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Grade inflation a problem
In the last 20 years, LMU students’ GPAs have risen significantly. Sonja Bistranin Asst. News Editor @sonj_b
Midterms are either present or right around the corner for LMU students, and the hope is that those hours spent at the library will pay off with an A. However, the amount of students receiving As is a cause for concern in the community of higher education, including LMU. “Grade inflation” is a steady trend of higher average grades over time despite a lack of corresponding change in student performance. According to Vice President and Provost Joseph Hellige, grade inflation is not only present at LMU, but also poses a threat to LMU’s reputation. “Over many years, grade distributions at LMU and across higher education have crept steadily upward,” said Hellige. “If LMU were to develop a reputation for excessive grade inflation or easy grading it could put our graduates, especially our academically superior graduates, at a disadvantage in competing for post-baccalaureate programs or jobs.” According to Renee Florsheim, the associate dean of undergraduate programs, one cause of grade
inflation is students’ expectations. “Most students come to LMU already very familiar with inflated grades from high school,” said Florsheim. Florsheim added that when grade inflation is ingrained in students’ minds, it can cultivate an inability to take constructive criticism from professors, since nothing less than an A is satisfactory. “These students used to grade inflation have generally never received any criticism of their work in their lives,” said Florsheim. “That makes it very hard for them to grow, because they often cannot take constructive criticism at all.” Despite these negative effects, though, grade inflation continues. The more As and Bs that are given out, the less grades represent an actual account of quality. “Among other things, this grade inflation compresses the grading scale and can make it more difficult for grades to adequately reflect outstanding student performance compared to very good student performance, compared to good or average performance,” said Hellige. Evelyn McDonnell, an assistant professor of journalism, echoed Hellige, saying, “If all students get As, then As become equivalent to pass in a pass fail system. Or if the range of grades is between B- and A, then why even have Cs?” Continuously receiving good grades puts every student on a narrower playing field. According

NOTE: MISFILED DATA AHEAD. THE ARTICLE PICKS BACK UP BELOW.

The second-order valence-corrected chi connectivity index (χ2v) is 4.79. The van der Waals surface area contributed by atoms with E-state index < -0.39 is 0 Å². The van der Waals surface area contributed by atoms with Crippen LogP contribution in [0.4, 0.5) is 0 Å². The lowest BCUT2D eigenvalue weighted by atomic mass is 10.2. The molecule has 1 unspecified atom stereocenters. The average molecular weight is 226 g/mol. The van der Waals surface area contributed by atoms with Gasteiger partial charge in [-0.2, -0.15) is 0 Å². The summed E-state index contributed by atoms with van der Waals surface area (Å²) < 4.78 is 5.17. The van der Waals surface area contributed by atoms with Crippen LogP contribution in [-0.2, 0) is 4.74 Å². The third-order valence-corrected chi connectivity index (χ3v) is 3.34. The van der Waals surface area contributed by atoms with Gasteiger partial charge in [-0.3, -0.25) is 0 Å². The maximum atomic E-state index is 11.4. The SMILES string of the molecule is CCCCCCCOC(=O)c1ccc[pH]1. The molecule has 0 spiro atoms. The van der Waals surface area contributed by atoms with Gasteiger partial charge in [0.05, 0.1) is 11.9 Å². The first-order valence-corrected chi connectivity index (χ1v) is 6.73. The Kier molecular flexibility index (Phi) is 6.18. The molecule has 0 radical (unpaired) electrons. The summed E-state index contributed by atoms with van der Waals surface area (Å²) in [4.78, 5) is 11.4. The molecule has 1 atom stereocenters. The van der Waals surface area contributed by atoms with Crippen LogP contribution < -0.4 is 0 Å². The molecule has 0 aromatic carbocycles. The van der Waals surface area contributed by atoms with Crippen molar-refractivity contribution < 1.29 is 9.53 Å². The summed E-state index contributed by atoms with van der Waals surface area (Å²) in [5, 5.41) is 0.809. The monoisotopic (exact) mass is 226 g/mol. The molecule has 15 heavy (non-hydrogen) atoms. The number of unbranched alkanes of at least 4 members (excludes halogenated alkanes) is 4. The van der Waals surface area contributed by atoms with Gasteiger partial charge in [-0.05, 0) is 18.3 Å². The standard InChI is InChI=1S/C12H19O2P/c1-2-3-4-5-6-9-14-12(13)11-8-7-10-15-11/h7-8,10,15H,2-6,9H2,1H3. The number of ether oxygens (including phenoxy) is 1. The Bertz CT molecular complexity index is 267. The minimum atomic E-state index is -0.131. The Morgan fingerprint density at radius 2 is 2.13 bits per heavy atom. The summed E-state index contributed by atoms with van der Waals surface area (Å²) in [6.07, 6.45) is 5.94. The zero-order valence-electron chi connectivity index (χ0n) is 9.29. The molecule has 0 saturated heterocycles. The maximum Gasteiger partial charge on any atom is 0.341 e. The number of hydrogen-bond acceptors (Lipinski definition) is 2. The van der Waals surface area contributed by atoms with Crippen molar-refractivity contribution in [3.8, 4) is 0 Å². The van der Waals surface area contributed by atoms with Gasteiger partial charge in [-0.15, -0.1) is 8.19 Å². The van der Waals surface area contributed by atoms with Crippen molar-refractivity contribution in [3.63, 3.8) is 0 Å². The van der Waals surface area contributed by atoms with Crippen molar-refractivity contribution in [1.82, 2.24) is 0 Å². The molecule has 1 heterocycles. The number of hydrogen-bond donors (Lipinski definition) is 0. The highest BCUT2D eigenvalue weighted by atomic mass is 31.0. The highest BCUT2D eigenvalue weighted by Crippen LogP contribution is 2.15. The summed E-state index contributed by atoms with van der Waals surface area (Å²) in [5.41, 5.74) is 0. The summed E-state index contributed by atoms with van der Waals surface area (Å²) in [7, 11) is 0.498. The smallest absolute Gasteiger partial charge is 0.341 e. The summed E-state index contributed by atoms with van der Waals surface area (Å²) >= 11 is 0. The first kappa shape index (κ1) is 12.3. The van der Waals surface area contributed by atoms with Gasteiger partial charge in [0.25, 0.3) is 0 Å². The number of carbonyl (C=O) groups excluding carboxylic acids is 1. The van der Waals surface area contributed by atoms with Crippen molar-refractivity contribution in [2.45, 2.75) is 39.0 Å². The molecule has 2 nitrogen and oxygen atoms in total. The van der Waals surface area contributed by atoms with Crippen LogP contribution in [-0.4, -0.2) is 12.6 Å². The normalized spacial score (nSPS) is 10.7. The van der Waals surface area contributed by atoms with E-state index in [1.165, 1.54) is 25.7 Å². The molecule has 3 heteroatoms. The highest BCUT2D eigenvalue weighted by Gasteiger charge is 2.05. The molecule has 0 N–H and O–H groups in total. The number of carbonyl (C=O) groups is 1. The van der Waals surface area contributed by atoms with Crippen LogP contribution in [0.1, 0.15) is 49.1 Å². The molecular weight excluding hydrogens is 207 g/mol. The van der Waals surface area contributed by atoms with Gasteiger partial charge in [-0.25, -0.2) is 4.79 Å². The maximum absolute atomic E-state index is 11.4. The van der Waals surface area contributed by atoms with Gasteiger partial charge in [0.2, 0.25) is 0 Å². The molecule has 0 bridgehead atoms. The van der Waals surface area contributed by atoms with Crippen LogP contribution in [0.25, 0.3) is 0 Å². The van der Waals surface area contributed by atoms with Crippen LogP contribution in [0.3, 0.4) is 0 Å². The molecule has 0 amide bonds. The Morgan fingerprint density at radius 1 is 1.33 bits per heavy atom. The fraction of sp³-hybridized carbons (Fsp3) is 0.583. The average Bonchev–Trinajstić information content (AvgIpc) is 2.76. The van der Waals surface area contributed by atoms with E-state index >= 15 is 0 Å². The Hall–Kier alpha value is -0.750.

to Florsheim, LMU is among universities where the playing field is thinning. “I first came to LMU in 1989,” said Florsheim. “At that time, the average grade had already risen from a C to a C+/B-. Right now the average grade is a B+. The Dean’s Honor Roll used to include 5 to 10 percent of students. Now it is about one-third of students in the college.” Grade inflation has been a hot topic among higher education communities for decades. According to Florsheim, grade inflation may have originated to protect students in the 1960s. “While I certainly can’t guarantee that there was no such thing as grade inflation before this, a lot of modern grade inflation is said to have begun in the 1960s as a reaction to the Vietnam War,” said Florsheim. “Students whose grades fell below acceptable levels were not eligible for student exemptions to the draft, so in order to protect their students, a number of schools … raised grades.” But now, grade inflation may be causing more harm than good for students. In addition to an adverse attitude toward criticism of their work, students may focus too much on grades and not education. “The emphasis put on grades turns students into grade-grubbers, not learners,” said McDonnell. “My pet peeve is when students come into my office and ask, ‘How can I get a better grade’ not, ‘How can I do better work?’”
This issue, Editorial Intern Julia Sacco sits down with the new director of Asian Pacific Student Services, Aristotle Mosier, about his new position.
What is the Asian Pacific Student Services (APSS)? -
When did you become interested in this field, and why did you become interested in Ethnic and Intercultural Services at LMU?
Graduate School of Theology
Master of Arts in Youth Ministry